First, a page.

Welcome Tracy Lawson, author of the Resistance series. Tracy has kindly graced her with her presence and answered a few questions about her books. Counteract and Resist are already published, and the third book, Ignite, is set to be published on July 19th!

The series is set in a dystopian world, but what sets it apart from other dystopians is that it’s a lot more realistic – it’s something that I could imagine happening to us right now.Tracy’s interview answers are extremely insightful and I hope you guys have as much fun reading them as you do reading her books (My reviews are somewhere in this post too!)

But first, a little about Tracy:

Once upon a time, Tracy Lawson was a little girl with a big imagination who was obsessed with telling stories. Her interests in dance, theatre, and other forms of make-believe led to a twenty-year career in the performing arts, where “work” meant she got to do things like tap dance and choreograph musicals. She made the mid-life career change and began writing in 2010. Ignite is her sixth book to be released since 2012.

Tracy, who is married with one college-aged daughter and two spoiled cats, splits her time between Dallas, Texas and Columbus, Ohio.

The books:


The Resistance Series takes place in a near-future version of the United States. The powerful Office of Civilian Safety and Defense has enacted a long list of Civilian Restrictions designed to keep the people safe from frequent terrorist attacks, but it hasn’t worked: as the story opens, the threat of a chemical weapons attack is literally hanging over everyone’s heads.

Careen takes the OCSD’s offered antidote, but the side effects cause her to hallucinate. Her erratic behavior attracts the attention of a young law enforcement officer, who mistakenly pegs her as a dissident. Careen doesn’t realize the antidote is causing her confusion…until she runs out on the day of the anticipated attack.

Tommy, recuperating from injuries sustained in a recent auto accident, is unaware that there’s a link between that accident, which killed his parents, and the chemical weapons attack that threatens him now. When he discovers that working out before he takes his dose of the antidote helps him feel more like himself, he defies the rules to regain his strength and his sanity. On the day of the attack, he meets Careen, who just might be the girl of his dreams, and tries to save her by sharing his last dose of the antidote, even though doing so could potentially hasten his own death.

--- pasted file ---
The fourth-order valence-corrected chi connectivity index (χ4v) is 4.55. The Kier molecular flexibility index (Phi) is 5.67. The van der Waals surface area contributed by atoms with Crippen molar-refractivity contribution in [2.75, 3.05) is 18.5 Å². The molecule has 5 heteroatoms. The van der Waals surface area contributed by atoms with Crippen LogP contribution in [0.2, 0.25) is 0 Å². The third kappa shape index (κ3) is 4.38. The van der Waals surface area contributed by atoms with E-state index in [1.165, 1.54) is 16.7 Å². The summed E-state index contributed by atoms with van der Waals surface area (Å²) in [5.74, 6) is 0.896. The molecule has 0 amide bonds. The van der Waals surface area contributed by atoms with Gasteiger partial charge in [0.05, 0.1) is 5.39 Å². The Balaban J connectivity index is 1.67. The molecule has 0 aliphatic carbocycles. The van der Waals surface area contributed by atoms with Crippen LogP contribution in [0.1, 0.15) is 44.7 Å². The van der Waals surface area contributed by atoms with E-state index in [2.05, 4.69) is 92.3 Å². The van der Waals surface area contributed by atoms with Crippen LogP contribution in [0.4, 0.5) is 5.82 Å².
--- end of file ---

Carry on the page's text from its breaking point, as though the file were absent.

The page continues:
What Careen and Tommy learn about the true nature of the terrorist threat spurs them to take action; their decisions lead them to run afoul of local law enforcement, team up with an underground resistance group, and ultimately take their quest for the truth to the highest reaches of the United States government.


In Resist, the second volume in the Resistance Series, Tommy and Careen are no longer naïve, frightened teenagers who believe the Office of Civilian Safety and Defense can protect them from terrorist attacks. They’ve discovered the OCSD’s miracle antidote’s true purpose: to create a population bereft of free will, incapable of defying the tyrannical OCSD. They join the Resistance, but on their first mission, things spin out of control and soon they’re on the run, dodging the quadrant marshals in a headlong dash for the Resistance’s secret headquarters.

Being part of the Resistance presents them with new challenges. Not everyone working for change will prove trustworthy, and plans to spark revolution go awry with consequences greater than they could’ve imagined. Tommy and Careen’s relationship is tested when their philosophical differences and the pressures of interpersonal rivalries and jealousy put a strain on their romance. Can they make time for each other while trying to start a revolution?